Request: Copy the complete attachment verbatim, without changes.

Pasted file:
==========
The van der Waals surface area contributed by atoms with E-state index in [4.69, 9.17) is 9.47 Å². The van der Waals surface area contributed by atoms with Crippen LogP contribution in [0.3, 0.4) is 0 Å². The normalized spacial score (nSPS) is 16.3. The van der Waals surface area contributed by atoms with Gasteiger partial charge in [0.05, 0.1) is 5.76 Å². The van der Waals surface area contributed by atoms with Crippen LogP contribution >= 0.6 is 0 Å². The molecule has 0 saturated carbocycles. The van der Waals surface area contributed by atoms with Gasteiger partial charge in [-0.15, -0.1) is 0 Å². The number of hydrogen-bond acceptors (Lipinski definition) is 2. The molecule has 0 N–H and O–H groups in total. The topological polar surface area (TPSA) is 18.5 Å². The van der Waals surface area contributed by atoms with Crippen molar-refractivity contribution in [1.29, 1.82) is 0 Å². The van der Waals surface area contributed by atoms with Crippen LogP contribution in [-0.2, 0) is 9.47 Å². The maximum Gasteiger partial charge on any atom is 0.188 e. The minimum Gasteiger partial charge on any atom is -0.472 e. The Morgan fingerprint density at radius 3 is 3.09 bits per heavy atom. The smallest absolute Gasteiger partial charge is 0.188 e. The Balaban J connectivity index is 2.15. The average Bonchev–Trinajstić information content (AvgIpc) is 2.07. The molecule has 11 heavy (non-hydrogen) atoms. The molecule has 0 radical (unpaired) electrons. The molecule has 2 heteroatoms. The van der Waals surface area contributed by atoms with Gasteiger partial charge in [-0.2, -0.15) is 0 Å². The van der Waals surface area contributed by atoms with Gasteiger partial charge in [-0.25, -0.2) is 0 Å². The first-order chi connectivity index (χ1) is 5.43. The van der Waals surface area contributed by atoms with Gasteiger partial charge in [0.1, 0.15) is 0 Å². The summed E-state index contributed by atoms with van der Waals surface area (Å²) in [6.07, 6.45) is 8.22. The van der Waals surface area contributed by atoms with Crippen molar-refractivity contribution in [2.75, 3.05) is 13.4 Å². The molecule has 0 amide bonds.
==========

The van der Waals surface area contributed by atoms with E-state index in [4.69, 9.17) is 9.47 Å². The van der Waals surface area contributed by atoms with Crippen LogP contribution in [0.3, 0.4) is 0 Å². The normalized spacial score (nSPS) is 16.3. The van der Waals surface area contributed by atoms with Gasteiger partial charge in [0.05, 0.1) is 5.76 Å². The van der Waals surface area contributed by atoms with Crippen LogP contribution >= 0.6 is 0 Å². The molecule has 0 saturated carbocycles. The van der Waals surface area contributed by atoms with Gasteiger partial charge in [-0.15, -0.1) is 0 Å². The number of hydrogen-bond acceptors (Lipinski definition) is 2. The molecule has 0 N–H and O–H groups in total. The topological polar surface area (TPSA) is 18.5 Å². The van der Waals surface area contributed by atoms with Crippen molar-refractivity contribution in [1.29, 1.82) is 0 Å². The van der Waals surface area contributed by atoms with Crippen LogP contribution in [-0.2, 0) is 9.47 Å². The maximum Gasteiger partial charge on any atom is 0.188 e. The minimum Gasteiger partial charge on any atom is -0.472 e. The Morgan fingerprint density at radius 3 is 3.09 bits per heavy atom. The smallest absolute Gasteiger partial charge is 0.188 e. The Balaban J connectivity index is 2.15. The average Bonchev–Trinajstić information content (AvgIpc) is 2.07. The molecule has 11 heavy (non-hydrogen) atoms. The molecule has 0 radical (unpaired) electrons. The molecule has 2 heteroatoms. The van der Waals surface area contributed by atoms with Gasteiger partial charge in [-0.2, -0.15) is 0 Å². The van der Waals surface area contributed by atoms with Gasteiger partial charge in [-0.25, -0.2) is 0 Å². The first-order chi connectivity index (χ1) is 5.43. The van der Waals surface area contributed by atoms with Gasteiger partial charge in [0.1, 0.15) is 0 Å². The summed E-state index contributed by atoms with van der Waals surface area (Å²) in [6.07, 6.45) is 8.22. The van der Waals surface area contributed by atoms with Crippen molar-refractivity contribution in [2.75, 3.05) is 13.4 Å². The molecule has 0 amide bonds.